New York

Barbara Schwartz

Willard Gallery

Barbara Schwartz crafts wall reliefs by filling in chicken-wire forms with plaster and painting them with casein. I used to think her former work resembled carpets; they appeared to be paintings fattened out with plaster decorated with half-circle forms. With these new works the feminist meaning is clearer. They are all composed of two-part mirror-image forms with rounded, protruding centers and mostly thinning, elongated tops and bottoms. These generalized forms are not only organic, they are humanized. They are colored with hot, dry pigment, layer after layer, to produce a complex visual texture on the surface. This layering reveals an accumulation of detail which has nothing to do with the simplicity of the forms. The best works here take on dual symbolic identities as sexual organs and stylized deer or antelope heads. And the artist is not shrinking away from such associations.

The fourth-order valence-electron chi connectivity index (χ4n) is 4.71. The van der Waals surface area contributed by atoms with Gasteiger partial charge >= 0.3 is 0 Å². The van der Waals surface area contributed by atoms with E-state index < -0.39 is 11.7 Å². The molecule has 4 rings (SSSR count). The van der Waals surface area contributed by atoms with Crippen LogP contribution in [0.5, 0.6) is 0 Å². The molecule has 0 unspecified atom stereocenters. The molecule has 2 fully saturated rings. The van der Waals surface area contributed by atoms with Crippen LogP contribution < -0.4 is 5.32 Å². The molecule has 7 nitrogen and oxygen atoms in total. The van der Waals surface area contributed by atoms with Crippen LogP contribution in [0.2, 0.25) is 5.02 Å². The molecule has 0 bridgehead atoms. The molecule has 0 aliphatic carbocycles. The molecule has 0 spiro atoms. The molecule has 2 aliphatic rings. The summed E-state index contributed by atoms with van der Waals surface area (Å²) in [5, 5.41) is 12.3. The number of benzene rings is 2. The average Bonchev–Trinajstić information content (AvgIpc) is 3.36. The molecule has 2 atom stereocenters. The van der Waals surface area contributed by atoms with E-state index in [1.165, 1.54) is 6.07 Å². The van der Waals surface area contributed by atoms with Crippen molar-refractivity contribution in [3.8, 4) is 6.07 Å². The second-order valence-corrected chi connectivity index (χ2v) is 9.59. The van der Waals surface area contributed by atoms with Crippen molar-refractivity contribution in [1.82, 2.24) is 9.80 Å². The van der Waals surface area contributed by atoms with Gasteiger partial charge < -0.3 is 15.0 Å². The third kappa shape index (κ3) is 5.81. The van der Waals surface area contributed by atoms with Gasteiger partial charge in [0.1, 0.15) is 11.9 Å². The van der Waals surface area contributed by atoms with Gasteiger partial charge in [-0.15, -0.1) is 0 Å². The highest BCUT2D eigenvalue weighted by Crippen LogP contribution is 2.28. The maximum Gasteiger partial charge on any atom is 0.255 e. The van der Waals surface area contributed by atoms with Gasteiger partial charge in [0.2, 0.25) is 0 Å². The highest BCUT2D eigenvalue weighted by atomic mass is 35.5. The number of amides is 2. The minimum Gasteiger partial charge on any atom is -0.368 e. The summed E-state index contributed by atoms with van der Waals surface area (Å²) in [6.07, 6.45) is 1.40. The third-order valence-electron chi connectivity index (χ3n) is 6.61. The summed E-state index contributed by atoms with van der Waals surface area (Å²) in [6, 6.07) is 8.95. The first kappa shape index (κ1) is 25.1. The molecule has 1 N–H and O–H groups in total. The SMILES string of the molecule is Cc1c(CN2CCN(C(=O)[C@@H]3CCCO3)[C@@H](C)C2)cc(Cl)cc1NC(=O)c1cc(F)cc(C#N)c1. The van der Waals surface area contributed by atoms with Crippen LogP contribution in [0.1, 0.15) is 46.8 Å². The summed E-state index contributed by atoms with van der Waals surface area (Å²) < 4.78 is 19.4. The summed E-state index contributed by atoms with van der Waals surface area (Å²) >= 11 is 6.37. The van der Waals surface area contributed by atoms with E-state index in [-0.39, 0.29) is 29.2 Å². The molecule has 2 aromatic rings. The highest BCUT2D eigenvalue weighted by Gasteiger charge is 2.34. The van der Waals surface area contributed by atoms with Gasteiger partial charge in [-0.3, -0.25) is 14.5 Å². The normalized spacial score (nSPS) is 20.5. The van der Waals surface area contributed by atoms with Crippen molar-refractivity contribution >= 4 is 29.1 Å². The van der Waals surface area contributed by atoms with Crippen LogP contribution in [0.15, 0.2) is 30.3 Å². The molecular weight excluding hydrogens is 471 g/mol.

Approaching a work like Affinbandi II from one side, it appears to be like a shield. As you move around it, the dark inside appears and the form almost looks like the rear lights on an old Cadillac. The really striking thing is how totemic the forms are, how thin and fragile they can be from one angle, and how solid and wide they are from another. Their cultural identity is chameleonlike—they are presences which can slip in and out of reference at will. This contributes to an almost anthropological complexity before reflecting art-world strategies.

The myriad of references are not yet sorted out, and the works here remain highly mixed metaphors. But it is difficult to complain about work which has too many overtones when we are so used to completely self-referential painting and sculpture. If Schwartz is going to give us her version of Oldenburg and Benglis as well as allusions to African sculpture and woman-identified imagery, I don’t think we have anything to lose by it. The only worry is that we may, out of habit, read things into the work which say more about the critical predilection for source mongering than coping with the work itself.

Jeff Perrone